Pioneering on the Mountains-to-Sea Trail

Tree sculpture
Tree sculpture

Sometimes you don’t need to get on a plane and go to an exotic place to be a pioneer.

Sometimes you just need to get on the Mountains-to-Sea Trail Across North Carolina.

A while back I wrote trail instructions for Friends of the MST from Clingmans Dome, the western end of Great Smoky Mountains National Park to Scott Creek Overlook (MP 448.4) on the Blue Ridge Parkway. I had walked the Smokies sections, some trails several times. But when I did the whole MST, I needed to walk the Parkway from Heintooga Road.

There’s been a lot of work by Carolina Mountain Club since then. The Parkway finally opened this year and it was time to see what exactly was walkable on trail east of Heintooga Rd.

Western most blaze
Western most blaze

As Julia Childs said, “Il faut mettre les mains a la pate” (you have to put your hands on the dough) or the English sentiment, “Enough reading and staring at maps. Get out on the trail”.

Lenny and I placed one car at Scott Creek Overlook and drove to Heintooga Road. We took the Bureau of Indian Affairs (BIA) road and passed the first trail marker on the western end of the MST. (There are no MST blazes in the Smokies.)

Soon the trail got off the dirt road and into the woods. A perfect trail, worthy of CMC reputation. “This was going to be easy peasy,” I thought as we came down to Soco Gap.

Lenny on the MST
Lenny on the MST

We crossed US 19 and went up another section of trail, beautifully blazed. CMC had even put a bench near a stream where we enjoyed our lunch. The trail climbed on its way to Waterrock Knob. I looked around for any scene that might be worthy of the FMST photo contest, later on this year. See the top picture of  the inside of a tree.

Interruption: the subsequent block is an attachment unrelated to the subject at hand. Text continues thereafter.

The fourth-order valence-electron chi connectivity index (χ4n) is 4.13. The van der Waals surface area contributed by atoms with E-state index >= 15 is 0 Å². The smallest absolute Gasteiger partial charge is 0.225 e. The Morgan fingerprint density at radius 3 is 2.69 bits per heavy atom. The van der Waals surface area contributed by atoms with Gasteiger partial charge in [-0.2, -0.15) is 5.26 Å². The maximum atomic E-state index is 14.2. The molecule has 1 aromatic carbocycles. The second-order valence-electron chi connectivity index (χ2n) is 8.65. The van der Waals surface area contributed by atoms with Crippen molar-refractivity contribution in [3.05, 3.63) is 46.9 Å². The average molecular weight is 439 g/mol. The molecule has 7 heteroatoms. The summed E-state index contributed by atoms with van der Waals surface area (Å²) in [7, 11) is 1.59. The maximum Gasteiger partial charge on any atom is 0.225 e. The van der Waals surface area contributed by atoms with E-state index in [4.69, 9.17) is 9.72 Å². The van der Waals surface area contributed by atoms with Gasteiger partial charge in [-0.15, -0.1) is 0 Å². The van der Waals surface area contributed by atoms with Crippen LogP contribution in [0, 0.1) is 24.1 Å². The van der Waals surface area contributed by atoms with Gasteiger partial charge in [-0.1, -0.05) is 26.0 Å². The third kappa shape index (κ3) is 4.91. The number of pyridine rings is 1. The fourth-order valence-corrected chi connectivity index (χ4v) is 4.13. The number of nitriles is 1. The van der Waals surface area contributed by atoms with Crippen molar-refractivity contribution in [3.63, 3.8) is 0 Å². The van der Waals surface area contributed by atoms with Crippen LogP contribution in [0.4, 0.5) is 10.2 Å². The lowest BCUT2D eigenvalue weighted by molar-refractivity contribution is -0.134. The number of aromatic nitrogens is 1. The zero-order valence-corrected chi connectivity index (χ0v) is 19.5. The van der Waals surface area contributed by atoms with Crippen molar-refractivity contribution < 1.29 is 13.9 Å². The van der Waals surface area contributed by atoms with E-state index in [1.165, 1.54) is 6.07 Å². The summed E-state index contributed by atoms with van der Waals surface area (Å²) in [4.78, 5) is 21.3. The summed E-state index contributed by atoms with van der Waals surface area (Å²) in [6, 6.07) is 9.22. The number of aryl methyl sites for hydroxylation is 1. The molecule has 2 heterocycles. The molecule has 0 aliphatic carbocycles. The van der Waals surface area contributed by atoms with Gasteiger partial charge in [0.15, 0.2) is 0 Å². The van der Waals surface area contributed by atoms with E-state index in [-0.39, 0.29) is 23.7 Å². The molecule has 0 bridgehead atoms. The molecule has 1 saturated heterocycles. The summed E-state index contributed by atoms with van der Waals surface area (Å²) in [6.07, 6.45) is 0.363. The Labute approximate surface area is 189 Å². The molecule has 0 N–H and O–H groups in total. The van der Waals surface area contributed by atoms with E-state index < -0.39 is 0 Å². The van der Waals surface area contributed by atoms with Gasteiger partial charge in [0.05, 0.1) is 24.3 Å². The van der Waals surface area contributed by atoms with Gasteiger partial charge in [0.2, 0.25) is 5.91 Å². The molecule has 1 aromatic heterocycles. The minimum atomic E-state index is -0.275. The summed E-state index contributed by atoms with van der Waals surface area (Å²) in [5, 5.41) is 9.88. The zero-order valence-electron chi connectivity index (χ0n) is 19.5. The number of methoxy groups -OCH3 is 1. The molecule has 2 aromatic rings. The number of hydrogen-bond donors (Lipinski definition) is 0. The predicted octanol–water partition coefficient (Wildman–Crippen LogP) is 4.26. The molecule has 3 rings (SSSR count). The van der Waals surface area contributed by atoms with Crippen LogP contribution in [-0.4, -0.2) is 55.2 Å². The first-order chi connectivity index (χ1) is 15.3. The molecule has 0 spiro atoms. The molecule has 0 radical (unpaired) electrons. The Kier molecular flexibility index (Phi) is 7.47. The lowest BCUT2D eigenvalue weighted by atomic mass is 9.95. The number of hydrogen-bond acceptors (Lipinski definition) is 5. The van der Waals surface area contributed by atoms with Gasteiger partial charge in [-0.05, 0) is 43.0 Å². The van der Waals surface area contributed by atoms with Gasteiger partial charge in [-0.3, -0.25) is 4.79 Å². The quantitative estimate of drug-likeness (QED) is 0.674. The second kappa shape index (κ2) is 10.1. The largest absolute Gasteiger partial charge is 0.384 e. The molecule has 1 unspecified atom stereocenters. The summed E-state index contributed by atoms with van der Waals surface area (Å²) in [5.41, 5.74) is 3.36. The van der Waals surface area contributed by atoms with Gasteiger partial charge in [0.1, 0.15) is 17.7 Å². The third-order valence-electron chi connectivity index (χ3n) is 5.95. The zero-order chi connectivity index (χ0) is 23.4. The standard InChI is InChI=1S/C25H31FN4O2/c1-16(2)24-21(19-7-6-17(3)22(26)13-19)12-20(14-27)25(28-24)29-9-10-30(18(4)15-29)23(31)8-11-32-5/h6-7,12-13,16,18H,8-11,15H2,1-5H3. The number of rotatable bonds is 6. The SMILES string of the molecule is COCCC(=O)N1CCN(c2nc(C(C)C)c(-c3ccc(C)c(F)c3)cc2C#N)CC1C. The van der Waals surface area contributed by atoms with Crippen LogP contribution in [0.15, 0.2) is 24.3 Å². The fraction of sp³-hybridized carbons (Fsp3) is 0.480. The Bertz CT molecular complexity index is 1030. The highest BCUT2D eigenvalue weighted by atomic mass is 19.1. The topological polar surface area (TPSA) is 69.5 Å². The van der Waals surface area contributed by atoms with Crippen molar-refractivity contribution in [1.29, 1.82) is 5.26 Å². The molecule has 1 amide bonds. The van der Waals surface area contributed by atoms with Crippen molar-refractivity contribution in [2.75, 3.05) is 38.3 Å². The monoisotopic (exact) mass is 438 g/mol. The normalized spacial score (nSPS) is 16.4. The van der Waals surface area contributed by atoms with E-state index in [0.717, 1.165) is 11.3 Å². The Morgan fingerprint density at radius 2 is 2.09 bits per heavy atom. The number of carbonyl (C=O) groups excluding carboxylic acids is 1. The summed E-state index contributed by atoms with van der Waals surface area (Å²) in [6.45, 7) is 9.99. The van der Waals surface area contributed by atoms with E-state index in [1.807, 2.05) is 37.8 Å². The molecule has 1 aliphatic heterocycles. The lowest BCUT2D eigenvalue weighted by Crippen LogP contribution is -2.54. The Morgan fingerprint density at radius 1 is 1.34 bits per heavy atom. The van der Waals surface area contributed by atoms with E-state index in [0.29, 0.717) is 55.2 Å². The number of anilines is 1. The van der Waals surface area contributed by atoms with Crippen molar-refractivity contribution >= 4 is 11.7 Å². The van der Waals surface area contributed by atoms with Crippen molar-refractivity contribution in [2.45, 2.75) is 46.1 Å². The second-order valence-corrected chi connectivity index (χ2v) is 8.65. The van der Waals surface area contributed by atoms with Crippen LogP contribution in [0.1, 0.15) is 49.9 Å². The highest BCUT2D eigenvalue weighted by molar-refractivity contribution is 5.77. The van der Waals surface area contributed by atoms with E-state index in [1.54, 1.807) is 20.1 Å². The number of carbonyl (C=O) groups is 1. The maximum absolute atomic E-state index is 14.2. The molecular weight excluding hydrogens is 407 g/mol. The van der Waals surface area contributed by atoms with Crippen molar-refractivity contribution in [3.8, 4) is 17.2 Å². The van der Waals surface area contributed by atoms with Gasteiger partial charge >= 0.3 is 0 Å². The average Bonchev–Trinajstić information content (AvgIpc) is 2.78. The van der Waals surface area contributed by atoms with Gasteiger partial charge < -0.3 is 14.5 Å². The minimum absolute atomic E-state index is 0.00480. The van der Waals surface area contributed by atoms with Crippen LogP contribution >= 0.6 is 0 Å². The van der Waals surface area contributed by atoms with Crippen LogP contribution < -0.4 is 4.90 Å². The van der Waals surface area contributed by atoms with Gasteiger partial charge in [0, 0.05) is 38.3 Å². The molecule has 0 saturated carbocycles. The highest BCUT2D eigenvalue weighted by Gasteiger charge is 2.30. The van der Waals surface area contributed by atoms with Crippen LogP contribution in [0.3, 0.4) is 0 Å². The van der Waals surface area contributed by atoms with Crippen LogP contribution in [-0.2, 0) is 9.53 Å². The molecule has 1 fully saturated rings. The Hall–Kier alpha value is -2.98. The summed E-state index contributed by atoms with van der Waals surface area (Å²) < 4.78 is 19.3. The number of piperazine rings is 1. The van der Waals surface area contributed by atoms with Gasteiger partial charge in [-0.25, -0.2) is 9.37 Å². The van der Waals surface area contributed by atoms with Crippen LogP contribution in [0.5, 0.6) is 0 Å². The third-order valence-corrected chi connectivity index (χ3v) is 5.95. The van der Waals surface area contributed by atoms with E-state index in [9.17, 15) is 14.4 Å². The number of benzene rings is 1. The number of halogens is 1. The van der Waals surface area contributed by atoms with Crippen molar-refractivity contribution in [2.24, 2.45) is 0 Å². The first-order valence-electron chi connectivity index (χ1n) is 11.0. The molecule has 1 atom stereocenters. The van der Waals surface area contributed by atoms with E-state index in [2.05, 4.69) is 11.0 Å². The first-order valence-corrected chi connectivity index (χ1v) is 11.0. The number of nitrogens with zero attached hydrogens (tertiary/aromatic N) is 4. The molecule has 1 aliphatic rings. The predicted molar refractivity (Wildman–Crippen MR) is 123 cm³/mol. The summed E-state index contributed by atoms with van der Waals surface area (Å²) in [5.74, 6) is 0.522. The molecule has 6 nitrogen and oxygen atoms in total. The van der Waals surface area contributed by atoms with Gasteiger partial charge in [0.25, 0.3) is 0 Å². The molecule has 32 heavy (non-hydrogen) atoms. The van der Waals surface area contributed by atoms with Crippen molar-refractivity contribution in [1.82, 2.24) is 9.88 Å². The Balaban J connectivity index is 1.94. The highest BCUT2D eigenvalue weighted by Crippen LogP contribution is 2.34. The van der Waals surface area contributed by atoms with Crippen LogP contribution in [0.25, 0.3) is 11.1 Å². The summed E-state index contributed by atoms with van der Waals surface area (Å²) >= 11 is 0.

If this story was a movie, it would be time to change the background music to a more mysterious tune. MST circles stopped abruptly and we followed blue flags on trees and bushes.

“This is where they stopped putting up the white circles,” we said. “Let’s just follow the blue ribbons.”

The trail turned into a thin line and sometimes we had to scramble over and under trees but that was OK. We knew that this section wasn’t officially open.

Lenny on the MST
Lenny on the MST

We  found the maintenance equipment, a hoist, between two trees, left by the CMC crew for the next work day. And then the blue flags stopped. That became more of a dilemma.

Where in the “nonexistent blazes,” were we?

We could just persevere east with our compass, drop down to the Parkway or turn around. We decided on the last option. Getting lost was never a concern; it was only 1:30 pm. We had hours of daylight.

Soon we saw a clear shot to the Parkway and an access trail down. The maintainers always clear an access trail from the Parkway to wherever they’re working. We “slid down” to the road and started a hot five mile trek back to Heintooga Road. (Don’t try that yourself! OK?)

On the way back to Scott Creek, we drove to Waterrock Knob. No sign of a trail, either west or east of the visitor center.

So here’s the bottom line for right now. From Heintooga Road, you have a delightful couple of miles to Soco Gap. Then you walk the Parkway until you enter the woods at Scott Creek.

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